Study: Average Executive Post-Recession Salary Increases Still Low
According to a study by executive search firm Salveson Stetson Group, although the average pay increase executives received when changing jobs has improved since the recession, salaries have not returned to the levels reached in the years leading up to the financial crisis. Since 2010, senior executives who have moved to new companies received a more than 16 percent average increase in total compensation compared to an almost 25 percent increase between 2006 and 2007.
Compared with the increases executives could have expected in the years leading up to the recession, the study of more than 175 senior executives revealed a 56 percent reduction in the total pay increases actually received when switching companies in 2008 and 2009. Salveson Stetson Group analyzed compensation data from every senior executive placement over the last six years.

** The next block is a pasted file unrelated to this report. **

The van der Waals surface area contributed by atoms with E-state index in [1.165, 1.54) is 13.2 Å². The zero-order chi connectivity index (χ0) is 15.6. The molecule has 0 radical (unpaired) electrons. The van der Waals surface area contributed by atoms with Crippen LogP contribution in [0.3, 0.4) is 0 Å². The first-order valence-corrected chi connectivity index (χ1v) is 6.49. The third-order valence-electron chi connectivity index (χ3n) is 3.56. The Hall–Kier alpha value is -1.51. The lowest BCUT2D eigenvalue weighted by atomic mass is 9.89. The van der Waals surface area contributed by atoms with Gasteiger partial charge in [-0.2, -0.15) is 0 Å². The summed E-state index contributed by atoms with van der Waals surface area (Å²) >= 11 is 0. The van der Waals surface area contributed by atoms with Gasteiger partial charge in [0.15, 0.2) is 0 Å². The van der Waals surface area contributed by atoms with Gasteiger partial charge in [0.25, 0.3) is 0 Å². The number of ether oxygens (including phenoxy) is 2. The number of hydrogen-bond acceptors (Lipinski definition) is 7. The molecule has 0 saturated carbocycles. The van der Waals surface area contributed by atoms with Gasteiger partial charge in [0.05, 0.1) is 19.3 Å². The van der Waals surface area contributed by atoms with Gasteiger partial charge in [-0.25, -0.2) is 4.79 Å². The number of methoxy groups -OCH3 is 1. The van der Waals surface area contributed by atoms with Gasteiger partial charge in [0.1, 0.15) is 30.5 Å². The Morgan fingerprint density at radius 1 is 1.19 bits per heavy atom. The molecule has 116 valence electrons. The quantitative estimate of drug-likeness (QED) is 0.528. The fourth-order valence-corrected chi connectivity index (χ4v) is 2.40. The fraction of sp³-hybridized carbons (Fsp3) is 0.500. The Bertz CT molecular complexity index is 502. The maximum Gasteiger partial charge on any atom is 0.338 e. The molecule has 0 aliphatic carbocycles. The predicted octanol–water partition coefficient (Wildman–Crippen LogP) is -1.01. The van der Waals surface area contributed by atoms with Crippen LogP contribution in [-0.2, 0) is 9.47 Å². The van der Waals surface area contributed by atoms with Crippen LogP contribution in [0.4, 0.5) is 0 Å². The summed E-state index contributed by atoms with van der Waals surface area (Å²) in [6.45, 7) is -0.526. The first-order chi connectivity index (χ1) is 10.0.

“The financial meltdown quashed the boosts in pay that senior executives moving into new roles had come to enjoy and expect in a robust economy,” said John Touey, principal at Salveson Stetson Group. “Not surprisingly, as the demand for talent dried up through the depths of the recession in 2008 and 2009, so did the premiums companies were previously willing to pay when hiring new executives.”
Other findings included:
1. The market for talent was big leading up to the recession, which raised salary expectations of senior executives nationwide.
2. The average compensation increase offered to new executive hires from 2008 to 2009 dropped significantly to 11.07 percent.
3. Post-recession salaries have recovered, but not to pre-recession levels.
“But, in an encouraging sign for both the jobs market and the economy, we have seen compensation offers steadily increase for new hires for more than two years now,” said Touey. “For companies to compete for the talent they want, they must be willing to offer attractive pay packages, as candidates are more likely to be fielding multiple offers once again.”
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